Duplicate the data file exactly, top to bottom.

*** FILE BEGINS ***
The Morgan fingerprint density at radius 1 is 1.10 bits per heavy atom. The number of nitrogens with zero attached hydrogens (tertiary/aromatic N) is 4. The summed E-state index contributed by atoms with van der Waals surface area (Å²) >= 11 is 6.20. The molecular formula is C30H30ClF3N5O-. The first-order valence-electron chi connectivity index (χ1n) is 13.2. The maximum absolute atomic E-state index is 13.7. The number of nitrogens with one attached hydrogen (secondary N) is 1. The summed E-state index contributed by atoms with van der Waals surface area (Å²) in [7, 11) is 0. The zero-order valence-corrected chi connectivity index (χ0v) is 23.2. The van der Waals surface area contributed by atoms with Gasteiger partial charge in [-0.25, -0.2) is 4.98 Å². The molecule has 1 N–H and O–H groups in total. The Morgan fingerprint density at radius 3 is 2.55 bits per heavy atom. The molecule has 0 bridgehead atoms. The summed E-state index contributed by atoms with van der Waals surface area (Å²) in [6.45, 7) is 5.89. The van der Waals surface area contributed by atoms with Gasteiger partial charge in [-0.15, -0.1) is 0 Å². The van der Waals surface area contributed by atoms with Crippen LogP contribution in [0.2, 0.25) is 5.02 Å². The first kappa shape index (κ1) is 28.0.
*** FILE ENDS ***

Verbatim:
The Morgan fingerprint density at radius 1 is 1.10 bits per heavy atom. The number of nitrogens with zero attached hydrogens (tertiary/aromatic N) is 4. The summed E-state index contributed by atoms with van der Waals surface area (Å²) >= 11 is 6.20. The molecular formula is C30H30ClF3N5O-. The first-order valence-electron chi connectivity index (χ1n) is 13.2. The maximum absolute atomic E-state index is 13.7. The number of nitrogens with one attached hydrogen (secondary N) is 1. The summed E-state index contributed by atoms with van der Waals surface area (Å²) in [7, 11) is 0. The zero-order valence-corrected chi connectivity index (χ0v) is 23.2. The van der Waals surface area contributed by atoms with Gasteiger partial charge in [-0.25, -0.2) is 4.98 Å². The molecule has 1 N–H and O–H groups in total. The Morgan fingerprint density at radius 3 is 2.55 bits per heavy atom. The molecule has 0 bridgehead atoms. The summed E-state index contributed by atoms with van der Waals surface area (Å²) in [6.45, 7) is 5.89. The van der Waals surface area contributed by atoms with Gasteiger partial charge in [-0.15, -0.1) is 0 Å². The van der Waals surface area contributed by atoms with Crippen LogP contribution in [0.2, 0.25) is 5.02 Å². The first kappa shape index (κ1) is 28.0.